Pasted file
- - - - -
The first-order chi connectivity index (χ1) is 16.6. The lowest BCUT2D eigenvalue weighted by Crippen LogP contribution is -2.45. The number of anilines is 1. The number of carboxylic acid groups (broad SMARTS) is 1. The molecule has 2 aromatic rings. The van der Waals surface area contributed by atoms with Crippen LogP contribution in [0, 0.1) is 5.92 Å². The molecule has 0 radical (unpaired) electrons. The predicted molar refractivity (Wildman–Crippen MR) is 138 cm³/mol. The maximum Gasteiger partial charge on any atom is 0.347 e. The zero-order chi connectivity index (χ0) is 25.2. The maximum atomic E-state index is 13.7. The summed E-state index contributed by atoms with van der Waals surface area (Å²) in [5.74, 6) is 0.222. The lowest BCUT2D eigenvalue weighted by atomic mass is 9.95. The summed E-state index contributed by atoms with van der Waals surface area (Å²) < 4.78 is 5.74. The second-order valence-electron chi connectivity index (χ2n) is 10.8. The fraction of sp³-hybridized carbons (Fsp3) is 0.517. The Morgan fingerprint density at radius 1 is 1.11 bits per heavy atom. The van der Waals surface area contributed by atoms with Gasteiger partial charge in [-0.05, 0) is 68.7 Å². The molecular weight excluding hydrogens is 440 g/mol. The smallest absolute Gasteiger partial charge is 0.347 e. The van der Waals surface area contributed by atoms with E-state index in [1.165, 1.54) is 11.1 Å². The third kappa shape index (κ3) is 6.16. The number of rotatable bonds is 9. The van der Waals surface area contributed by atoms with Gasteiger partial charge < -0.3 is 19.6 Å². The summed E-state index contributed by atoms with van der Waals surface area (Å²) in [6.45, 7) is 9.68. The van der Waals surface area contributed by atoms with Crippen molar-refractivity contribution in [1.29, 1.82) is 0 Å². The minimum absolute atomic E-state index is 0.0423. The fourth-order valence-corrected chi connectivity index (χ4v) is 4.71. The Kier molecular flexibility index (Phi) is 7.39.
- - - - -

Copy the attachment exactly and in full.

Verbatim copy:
The first-order chi connectivity index (χ1) is 16.6. The lowest BCUT2D eigenvalue weighted by Crippen LogP contribution is -2.45. The number of anilines is 1. The number of carboxylic acid groups (broad SMARTS) is 1. The molecule has 2 aromatic rings. The van der Waals surface area contributed by atoms with Crippen LogP contribution in [0, 0.1) is 5.92 Å². The molecule has 0 radical (unpaired) electrons. The predicted molar refractivity (Wildman–Crippen MR) is 138 cm³/mol. The maximum Gasteiger partial charge on any atom is 0.347 e. The zero-order chi connectivity index (χ0) is 25.2. The maximum atomic E-state index is 13.7. The summed E-state index contributed by atoms with van der Waals surface area (Å²) in [5.74, 6) is 0.222. The lowest BCUT2D eigenvalue weighted by atomic mass is 9.95. The summed E-state index contributed by atoms with van der Waals surface area (Å²) < 4.78 is 5.74. The second-order valence-electron chi connectivity index (χ2n) is 10.8. The fraction of sp³-hybridized carbons (Fsp3) is 0.517. The Morgan fingerprint density at radius 1 is 1.11 bits per heavy atom. The van der Waals surface area contributed by atoms with Gasteiger partial charge in [-0.05, 0) is 68.7 Å². The molecular weight excluding hydrogens is 440 g/mol. The smallest absolute Gasteiger partial charge is 0.347 e. The van der Waals surface area contributed by atoms with E-state index in [1.165, 1.54) is 11.1 Å². The third kappa shape index (κ3) is 6.16. The number of rotatable bonds is 9. The van der Waals surface area contributed by atoms with Gasteiger partial charge < -0.3 is 19.6 Å². The summed E-state index contributed by atoms with van der Waals surface area (Å²) in [6.45, 7) is 9.68. The van der Waals surface area contributed by atoms with Crippen molar-refractivity contribution in [1.29, 1.82) is 0 Å². The minimum absolute atomic E-state index is 0.0423. The fourth-order valence-corrected chi connectivity index (χ4v) is 4.71. The Kier molecular flexibility index (Phi) is 7.39.